The appellants concede that the general rule, as above quoted, prevails in this jurisdiction, Cannon v. Cannon, supra, and that nothing else appearing, all the income must be disbursed as directed in the will. But they stressfully contend that it is "otherwise provided in the will"; that the language "after the expiration of three years from the date of" testator's death fixes the time the income shall begin to accrue to the use of the beneficiaries, as well as the time the payments to them are to begin. We agree that the will specifically designates the income which is to be paid to beneficiaries of the trust and that the language in the will is controlling, but we do not concur in their conclusion *722 as to the effect of the language used by the testator.

The devise to the trustees took effect as of the date of the death of the testator. The trustees are to pay "the entire net income" derived from the trust estate to the named beneficiaries. "Entire" connotes "whole", "total", "all", "undiminished", "unimpaired", "undivided." Webster's New Int.Dic. (2d ed.) The payment of anything less than the entire net income accruing from the trust property from and after the date of the death of the testator would not suffice to meet the express directions of the testator. The beneficiaries must receive all, undiminished and unimpaired by any deduction, or by application, in whole or in part, to other purposes.

The language "after the expiration of three years from the date of my death" designates the time payments to the beneficiaries shall begin and merely postpones the enjoyment of the gift. Priddy & Co. v. Sanderford, 221 N.C. 422, 20 S.E.2d 341; Carter v. Kempton, N.C., 62 S.E.2d 713, and cases cited.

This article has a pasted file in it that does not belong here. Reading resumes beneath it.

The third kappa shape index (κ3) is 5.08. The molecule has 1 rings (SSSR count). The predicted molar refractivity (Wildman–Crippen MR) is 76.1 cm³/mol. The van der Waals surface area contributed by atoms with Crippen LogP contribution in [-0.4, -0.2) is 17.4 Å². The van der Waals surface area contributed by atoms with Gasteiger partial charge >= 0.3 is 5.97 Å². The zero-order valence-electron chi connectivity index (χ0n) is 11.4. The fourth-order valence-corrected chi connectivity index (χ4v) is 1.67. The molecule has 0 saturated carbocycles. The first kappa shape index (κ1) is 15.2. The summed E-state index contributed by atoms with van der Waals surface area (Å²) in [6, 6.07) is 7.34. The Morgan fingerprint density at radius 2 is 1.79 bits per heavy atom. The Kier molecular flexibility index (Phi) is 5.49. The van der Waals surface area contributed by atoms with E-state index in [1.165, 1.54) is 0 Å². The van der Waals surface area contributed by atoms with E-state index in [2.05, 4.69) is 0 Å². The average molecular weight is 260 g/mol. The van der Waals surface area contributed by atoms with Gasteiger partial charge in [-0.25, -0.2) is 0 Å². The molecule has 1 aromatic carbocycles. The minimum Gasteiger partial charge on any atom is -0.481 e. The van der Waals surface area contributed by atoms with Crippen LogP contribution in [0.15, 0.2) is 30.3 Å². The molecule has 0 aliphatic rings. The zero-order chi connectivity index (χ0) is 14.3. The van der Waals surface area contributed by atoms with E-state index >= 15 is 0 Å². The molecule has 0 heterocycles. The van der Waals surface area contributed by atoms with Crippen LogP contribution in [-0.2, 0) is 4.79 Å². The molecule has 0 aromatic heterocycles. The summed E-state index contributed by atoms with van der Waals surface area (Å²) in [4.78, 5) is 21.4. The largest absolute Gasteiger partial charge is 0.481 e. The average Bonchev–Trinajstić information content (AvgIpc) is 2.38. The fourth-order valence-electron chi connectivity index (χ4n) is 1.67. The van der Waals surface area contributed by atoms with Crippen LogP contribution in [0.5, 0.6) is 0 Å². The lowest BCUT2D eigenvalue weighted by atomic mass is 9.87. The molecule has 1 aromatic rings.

The language used by the testator is clear. His purpose and intention as expressed thereby are controlling. Conrad v. Goss, 227 N.C. 470, 42 S.E.2d 609; Taylor v. Taylor, 228 N.C. 275, 45 S.E.2d 368; Schaeffer v. Haseltine, 228 N.C. 484, 46 S.E.2d 463; Wachovia Bank & Trust Co. v. Shelton, 229 N.C. 150, 48 S.E.2d 41; Sutton v. Quinerly, 231 N.C. 669, 58 S.E.2d 709.

The testator made a similar provision in respect of the payment of specific legacies. It would seem to be apparent that his intention was to give the executors ample time within which to settle the estate, free from the demands of devisees who might become importunate. In any event, the language used discloses his intent as to the quantum of the income which was to be paid to the beneficiaries. That intent must be effectuated.

So then, whether we apply the general rule prevailing in this jurisdiction or resort to the language used by the testator, the result is the same. The net income accruing from the trust property from and after the death of the testator must be delivered to the trustees, intact, to be paid by them as directed in Item XIV(1) of the will.

The appellees move to dismiss the appeal of the plaintiffs for that they are not the parties aggrieved. They have no partisan interest in the controversy, and they are fully protected by the judgment of the court below. There was no cause for them to appeal. Even so, the appeal of the guardian ad litem is sufficient to bring the case here, and their appeal does not complicate the record. The proceeding is in rem and constitutes a necessary expense of administration of the estate now in the hands of plaintiffs as executors. The costs must, therefore, be paid out of the funds of the estate. In the light of these facts, we may pass the motion without a ruling thereon.

The judgment of the court below is